Curve ball thrown before London Show finally lands!
The board comes in two forms, one with RISC OS 5.23 and the other with Linux, though it is only the RISC OS version that is currently available. It is based around a Sitara 1.5GHz Cortex-A15 applications processor, and supplied with RISC OS, which is programmed to start up from the on board boot flash.
Whereas the other modern boards on which RISC OS runs, such as the BeagleBoard or the Raspberry Pi, were developed for other purposes, and RISC OS was ported to run on them by some very talented people, the Titanium board was designed from the outset with RISC OS in mind.
The board, which is priced at £415.00 plus VAT and postage, features:
- A Texas Instruments AM5728 Sitara Processor, which features dual Cortex-A15, Cortex-M4 IPU, C66x floating point DSP, and SGX544 3D GPU cores – though note that RISC OS doesn’t at present benefit from all of that.
- 8MB of operating system boot flash, preprogrammed with RISC OS 5.23
- 2GB of DRAM and 2.5MB of on chip fast SRAM.
- Two gigabit Ethernet sockets.
- Two DVI video connections – though with RISC OS, using the second currently shows a test card.
- Six rear USB ports and two more potentially available from the front via a connector on the board.
- A four port SATA interface for hard disc, SSD, or optical drives.
- Two serial ports.
- A micro-SD card socket.
- Stereo audio out, with mono downmix to internal 8ohm speaker.
- Two PCI express sockets for expansion cards such as parallel ports.
- A real time clock, configuration EEPROM, and unique ID chip.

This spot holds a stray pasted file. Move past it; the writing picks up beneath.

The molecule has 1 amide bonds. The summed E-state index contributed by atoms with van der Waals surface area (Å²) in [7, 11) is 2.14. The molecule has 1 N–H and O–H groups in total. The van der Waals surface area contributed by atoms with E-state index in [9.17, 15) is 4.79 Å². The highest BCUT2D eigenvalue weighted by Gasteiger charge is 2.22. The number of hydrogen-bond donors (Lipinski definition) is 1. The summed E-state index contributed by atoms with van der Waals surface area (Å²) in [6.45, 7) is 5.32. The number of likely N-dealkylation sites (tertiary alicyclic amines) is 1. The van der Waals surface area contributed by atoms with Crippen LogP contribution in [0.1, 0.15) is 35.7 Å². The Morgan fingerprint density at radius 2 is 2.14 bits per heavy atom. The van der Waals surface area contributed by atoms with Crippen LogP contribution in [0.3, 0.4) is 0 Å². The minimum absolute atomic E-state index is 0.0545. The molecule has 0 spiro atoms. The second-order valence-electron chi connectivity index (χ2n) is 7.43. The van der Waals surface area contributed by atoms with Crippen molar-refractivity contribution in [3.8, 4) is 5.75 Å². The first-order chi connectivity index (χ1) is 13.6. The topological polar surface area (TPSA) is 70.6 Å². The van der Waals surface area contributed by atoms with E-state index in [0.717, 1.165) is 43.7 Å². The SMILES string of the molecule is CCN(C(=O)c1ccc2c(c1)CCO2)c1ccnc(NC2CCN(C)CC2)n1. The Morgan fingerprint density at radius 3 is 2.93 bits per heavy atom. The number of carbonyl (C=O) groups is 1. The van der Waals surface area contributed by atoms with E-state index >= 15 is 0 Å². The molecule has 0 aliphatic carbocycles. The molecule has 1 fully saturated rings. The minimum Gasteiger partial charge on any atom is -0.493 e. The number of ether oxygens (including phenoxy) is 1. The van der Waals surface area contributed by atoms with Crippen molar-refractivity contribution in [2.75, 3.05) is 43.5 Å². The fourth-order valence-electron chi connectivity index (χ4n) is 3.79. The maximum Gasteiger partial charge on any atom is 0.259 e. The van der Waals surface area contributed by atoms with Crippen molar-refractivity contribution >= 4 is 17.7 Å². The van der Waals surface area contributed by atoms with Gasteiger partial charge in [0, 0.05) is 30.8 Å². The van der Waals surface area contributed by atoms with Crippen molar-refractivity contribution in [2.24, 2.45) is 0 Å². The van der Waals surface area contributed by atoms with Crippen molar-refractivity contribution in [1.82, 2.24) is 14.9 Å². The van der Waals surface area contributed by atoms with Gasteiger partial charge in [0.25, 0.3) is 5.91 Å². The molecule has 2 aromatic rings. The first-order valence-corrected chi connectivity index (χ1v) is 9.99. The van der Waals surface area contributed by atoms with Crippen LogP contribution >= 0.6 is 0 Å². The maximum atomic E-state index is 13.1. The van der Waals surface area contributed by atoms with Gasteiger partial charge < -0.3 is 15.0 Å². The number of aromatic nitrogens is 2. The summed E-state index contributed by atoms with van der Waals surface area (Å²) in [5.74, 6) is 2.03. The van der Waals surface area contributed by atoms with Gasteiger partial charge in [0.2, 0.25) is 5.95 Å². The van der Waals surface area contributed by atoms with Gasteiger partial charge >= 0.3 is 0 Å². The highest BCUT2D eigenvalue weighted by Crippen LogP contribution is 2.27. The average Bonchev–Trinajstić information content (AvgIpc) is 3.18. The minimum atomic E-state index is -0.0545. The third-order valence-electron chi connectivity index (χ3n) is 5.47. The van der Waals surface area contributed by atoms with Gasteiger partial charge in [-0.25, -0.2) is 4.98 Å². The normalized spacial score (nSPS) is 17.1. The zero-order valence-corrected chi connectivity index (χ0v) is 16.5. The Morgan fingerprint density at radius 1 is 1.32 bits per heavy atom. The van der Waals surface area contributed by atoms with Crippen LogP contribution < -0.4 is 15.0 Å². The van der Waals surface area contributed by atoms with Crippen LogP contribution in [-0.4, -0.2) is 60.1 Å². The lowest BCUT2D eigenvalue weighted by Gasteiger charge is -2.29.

- Connections for standard front panel power/reset buttons and status LEDs.
The board’s dimensions are 6.7″ by 8″ – which is Mini-DTX – with mounting holes to match those found on ATX and micro ATX motherboards, which means the Titanium should fit comfortably in the commonly available ATX form factor cases.
Optional accessories available include a printed Technical Reference Manual and I/O back panel.
To make use of the board, you will obviously need to source a suitable case and power supply, along with all the usual peripherals – mouse, keyboard, screen (with a DVI-D or DVI-I input) and so on. The power supply in particular needs to be ATX12V version 2.3 or later compliant; earlier versions had minimum load currents, below which they may not switch on – and the low-powered Titanium may be below that minimum.
For those who may be a little more squeamish about turning a motherboard and components sourced elsewhere into a working machine, another option would be to purchase a complete system, with the board already put together with components tested and known to be suitable. Elesar Ltd doesn’t offer complete systems, so recommends contacting either CJE Micro’s or R-Comp Interactive to see what they have available – or wait to see what the two companies announce themselves.